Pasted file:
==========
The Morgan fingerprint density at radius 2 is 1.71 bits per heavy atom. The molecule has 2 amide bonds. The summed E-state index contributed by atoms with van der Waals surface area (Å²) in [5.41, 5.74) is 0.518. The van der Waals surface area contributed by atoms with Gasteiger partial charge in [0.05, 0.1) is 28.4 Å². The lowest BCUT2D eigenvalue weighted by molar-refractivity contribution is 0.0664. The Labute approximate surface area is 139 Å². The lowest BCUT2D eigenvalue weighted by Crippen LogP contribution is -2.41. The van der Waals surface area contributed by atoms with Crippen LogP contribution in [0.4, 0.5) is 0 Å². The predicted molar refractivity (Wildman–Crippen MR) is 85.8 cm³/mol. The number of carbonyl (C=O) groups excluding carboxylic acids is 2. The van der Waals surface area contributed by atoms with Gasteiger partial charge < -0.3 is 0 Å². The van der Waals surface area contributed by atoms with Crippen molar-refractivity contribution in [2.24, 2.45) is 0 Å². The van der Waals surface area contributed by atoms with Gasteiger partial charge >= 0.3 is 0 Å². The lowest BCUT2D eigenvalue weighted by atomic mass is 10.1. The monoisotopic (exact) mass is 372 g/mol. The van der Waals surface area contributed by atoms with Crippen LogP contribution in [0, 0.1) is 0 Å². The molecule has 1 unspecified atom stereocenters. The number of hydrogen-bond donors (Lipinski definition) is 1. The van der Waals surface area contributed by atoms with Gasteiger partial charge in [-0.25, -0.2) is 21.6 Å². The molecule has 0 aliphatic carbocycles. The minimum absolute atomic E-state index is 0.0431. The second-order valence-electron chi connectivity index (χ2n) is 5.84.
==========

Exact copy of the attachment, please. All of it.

The Morgan fingerprint density at radius 2 is 1.71 bits per heavy atom. The molecule has 2 amide bonds. The summed E-state index contributed by atoms with van der Waals surface area (Å²) in [5.41, 5.74) is 0.518. The van der Waals surface area contributed by atoms with Gasteiger partial charge in [0.05, 0.1) is 28.4 Å². The lowest BCUT2D eigenvalue weighted by molar-refractivity contribution is 0.0664. The Labute approximate surface area is 139 Å². The lowest BCUT2D eigenvalue weighted by Crippen LogP contribution is -2.41. The van der Waals surface area contributed by atoms with Crippen LogP contribution in [0.4, 0.5) is 0 Å². The predicted molar refractivity (Wildman–Crippen MR) is 85.8 cm³/mol. The number of carbonyl (C=O) groups excluding carboxylic acids is 2. The van der Waals surface area contributed by atoms with Gasteiger partial charge < -0.3 is 0 Å². The van der Waals surface area contributed by atoms with Crippen molar-refractivity contribution in [2.24, 2.45) is 0 Å². The van der Waals surface area contributed by atoms with Gasteiger partial charge >= 0.3 is 0 Å². The lowest BCUT2D eigenvalue weighted by atomic mass is 10.1. The monoisotopic (exact) mass is 372 g/mol. The van der Waals surface area contributed by atoms with Crippen LogP contribution in [0, 0.1) is 0 Å². The molecule has 1 unspecified atom stereocenters. The number of hydrogen-bond donors (Lipinski definition) is 1. The van der Waals surface area contributed by atoms with Gasteiger partial charge in [-0.25, -0.2) is 21.6 Å². The molecule has 0 aliphatic carbocycles. The minimum absolute atomic E-state index is 0.0431. The second-order valence-electron chi connectivity index (χ2n) is 5.84.